New Emissions Limits to be Introduced: Kiplinger Economic Forecasts

Emissions limits are still many years away but there is doubt whether industries will be ready.

A nuclear power plant
(Image credit: Getty Images)

The way businesses and industries are regulated affects people and the economy. So our hugely experienced Kiplinger Letter team will keep you abreast of the latest regulatory developments and forecasts (Get a free issue of The Kiplinger Letter or subscribe). You will get all the latest news first by subscribing, but we will publish many of the forecasts online a few days afterward. Here’s the latest…

New emissions limits for fossil fuel-fired power plants are on the way.

The centerpiece of the Biden administration’s proposal is technology — specifically, carbon capture and storage, which is one of many ways regulators say that utilities can meet new emissions targets for gas and coal-fired power plants.

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The Environmental Protection Agency also includes “co-firing” on its list of ways for power plants to comply. This basically involves burning a cleaner fuel alongside the main one, such as natural gas with coal, or hydrogen with natural gas.

Initial requirements would not kick in until 2030 for coal-fired power plants and 2032 for natural-gas plants and would vary based on several factors, including the size of a plant, how often it runs, its expected lifespan and whether it is new or existing.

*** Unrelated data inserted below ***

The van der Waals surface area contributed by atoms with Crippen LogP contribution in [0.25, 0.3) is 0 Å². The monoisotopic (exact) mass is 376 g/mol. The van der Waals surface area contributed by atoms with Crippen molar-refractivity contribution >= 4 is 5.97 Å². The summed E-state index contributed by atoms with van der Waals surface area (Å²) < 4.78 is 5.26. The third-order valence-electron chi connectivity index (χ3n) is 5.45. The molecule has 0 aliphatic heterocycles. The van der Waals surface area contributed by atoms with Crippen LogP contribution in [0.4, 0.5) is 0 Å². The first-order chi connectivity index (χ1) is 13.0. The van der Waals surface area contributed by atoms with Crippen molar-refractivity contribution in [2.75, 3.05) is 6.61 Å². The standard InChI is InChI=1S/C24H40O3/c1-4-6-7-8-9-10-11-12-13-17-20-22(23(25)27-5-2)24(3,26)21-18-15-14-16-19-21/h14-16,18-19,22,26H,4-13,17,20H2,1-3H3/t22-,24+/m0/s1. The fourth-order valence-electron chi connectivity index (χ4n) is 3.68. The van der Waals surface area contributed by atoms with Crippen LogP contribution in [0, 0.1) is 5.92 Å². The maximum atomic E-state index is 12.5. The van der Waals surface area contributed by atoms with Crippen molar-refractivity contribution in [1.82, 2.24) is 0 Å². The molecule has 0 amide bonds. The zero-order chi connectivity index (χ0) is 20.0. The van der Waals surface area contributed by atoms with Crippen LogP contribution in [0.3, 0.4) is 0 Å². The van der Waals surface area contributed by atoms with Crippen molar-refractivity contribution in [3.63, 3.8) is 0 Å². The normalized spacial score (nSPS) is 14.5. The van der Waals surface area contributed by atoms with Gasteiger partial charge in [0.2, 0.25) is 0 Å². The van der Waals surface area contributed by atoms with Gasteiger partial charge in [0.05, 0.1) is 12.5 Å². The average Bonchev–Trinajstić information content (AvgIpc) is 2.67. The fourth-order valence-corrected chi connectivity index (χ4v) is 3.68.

Will plants be able to meet these targets?

The goal is to give tech time to catch up with the administration’s goals. But it’s still unclear whether carbon capture and green hydrogen will be ready when that time comes. For example, only two commercial coal power plants now supplying the U.S. grid employ carbon-capture tech. No gas-powered ones do.

Critics say the rules would increase electricity costs and hurt grid reliability by forcing more retirements of dispatchable grid resources — those that can more easily adjust their power output based on consumer demand, which includes gas and coal.

The Biden administration expects retail electricity prices to increase by 0.2% by 2035, fueled by utilities spending at least $10 billion to meet the proposed requirements. Also unclear: whether these regs could survive the inevitable legal challenge.

This forecast first appeared in The Kiplinger Letter. Since 1923, the Letter has helped millions of business executives and investors profit by providing reliable forecasts on business and the economy, as well as what to expect from Washington. Get a free issue of The Kiplinger Letter or subscribe. 

Matthew Housiaux
Reporter, The Kiplinger Letter
Housiaux covers the White House and state and local government for The Kiplinger Letter. Before joining Kiplinger in June 2016, he lived in Sioux Falls, SD, where he was the forum editor of Augustana University's student newspaper, the Mirror. He also contributed stories to the Borgen Project, a Seattle-based nonprofit focused on raising awareness of global poverty. He earned a B.A. in history and journalism from Augustana University.